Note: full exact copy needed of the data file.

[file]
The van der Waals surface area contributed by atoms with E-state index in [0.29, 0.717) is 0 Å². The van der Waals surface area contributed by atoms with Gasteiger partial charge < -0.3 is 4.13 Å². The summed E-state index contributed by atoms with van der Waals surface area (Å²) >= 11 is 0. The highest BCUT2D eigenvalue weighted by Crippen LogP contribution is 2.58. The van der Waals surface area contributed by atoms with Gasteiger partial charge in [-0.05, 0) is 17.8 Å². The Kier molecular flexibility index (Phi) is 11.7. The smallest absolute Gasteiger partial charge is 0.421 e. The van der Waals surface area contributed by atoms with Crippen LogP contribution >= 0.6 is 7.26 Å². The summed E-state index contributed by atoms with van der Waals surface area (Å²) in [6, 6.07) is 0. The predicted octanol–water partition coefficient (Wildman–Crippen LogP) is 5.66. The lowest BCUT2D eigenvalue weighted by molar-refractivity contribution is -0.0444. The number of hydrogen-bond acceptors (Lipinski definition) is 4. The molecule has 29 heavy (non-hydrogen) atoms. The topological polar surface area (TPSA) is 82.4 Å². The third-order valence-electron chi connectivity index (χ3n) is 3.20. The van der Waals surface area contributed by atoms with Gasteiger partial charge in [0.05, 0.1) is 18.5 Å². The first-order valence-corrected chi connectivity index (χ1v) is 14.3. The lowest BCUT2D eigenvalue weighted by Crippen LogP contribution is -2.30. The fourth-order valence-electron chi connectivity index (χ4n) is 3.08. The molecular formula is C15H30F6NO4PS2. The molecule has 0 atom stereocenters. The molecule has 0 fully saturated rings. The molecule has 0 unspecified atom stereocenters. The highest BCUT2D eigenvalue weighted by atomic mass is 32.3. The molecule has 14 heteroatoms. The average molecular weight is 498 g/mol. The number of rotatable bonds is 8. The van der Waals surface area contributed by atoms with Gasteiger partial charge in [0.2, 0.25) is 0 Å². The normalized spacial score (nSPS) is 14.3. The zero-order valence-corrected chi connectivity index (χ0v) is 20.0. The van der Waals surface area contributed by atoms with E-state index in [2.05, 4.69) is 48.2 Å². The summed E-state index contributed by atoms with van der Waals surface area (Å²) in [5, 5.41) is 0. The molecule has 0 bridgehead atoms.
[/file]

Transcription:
The van der Waals surface area contributed by atoms with E-state index in [0.29, 0.717) is 0 Å². The van der Waals surface area contributed by atoms with Gasteiger partial charge < -0.3 is 4.13 Å². The summed E-state index contributed by atoms with van der Waals surface area (Å²) >= 11 is 0. The highest BCUT2D eigenvalue weighted by Crippen LogP contribution is 2.58. The van der Waals surface area contributed by atoms with Gasteiger partial charge in [-0.05, 0) is 17.8 Å². The Kier molecular flexibility index (Phi) is 11.7. The smallest absolute Gasteiger partial charge is 0.421 e. The van der Waals surface area contributed by atoms with Crippen LogP contribution >= 0.6 is 7.26 Å². The summed E-state index contributed by atoms with van der Waals surface area (Å²) in [6, 6.07) is 0. The predicted octanol–water partition coefficient (Wildman–Crippen LogP) is 5.66. The lowest BCUT2D eigenvalue weighted by molar-refractivity contribution is -0.0444. The number of hydrogen-bond acceptors (Lipinski definition) is 4. The molecule has 29 heavy (non-hydrogen) atoms. The topological polar surface area (TPSA) is 82.4 Å². The third-order valence-electron chi connectivity index (χ3n) is 3.20. The van der Waals surface area contributed by atoms with Gasteiger partial charge in [0.05, 0.1) is 18.5 Å². The first-order valence-corrected chi connectivity index (χ1v) is 14.3. The lowest BCUT2D eigenvalue weighted by Crippen LogP contribution is -2.30. The fourth-order valence-electron chi connectivity index (χ4n) is 3.08. The molecular formula is C15H30F6NO4PS2. The molecule has 0 atom stereocenters. The molecule has 0 fully saturated rings. The molecule has 0 unspecified atom stereocenters. The highest BCUT2D eigenvalue weighted by atomic mass is 32.3. The molecule has 14 heteroatoms. The average molecular weight is 498 g/mol. The number of rotatable bonds is 8. The van der Waals surface area contributed by atoms with Gasteiger partial charge in [0.2, 0.25) is 0 Å². The normalized spacial score (nSPS) is 14.3. The zero-order valence-corrected chi connectivity index (χ0v) is 20.0. The van der Waals surface area contributed by atoms with E-state index in [2.05, 4.69) is 48.2 Å². The summed E-state index contributed by atoms with van der Waals surface area (Å²) in [5, 5.41) is 0. The molecule has 0 bridgehead atoms.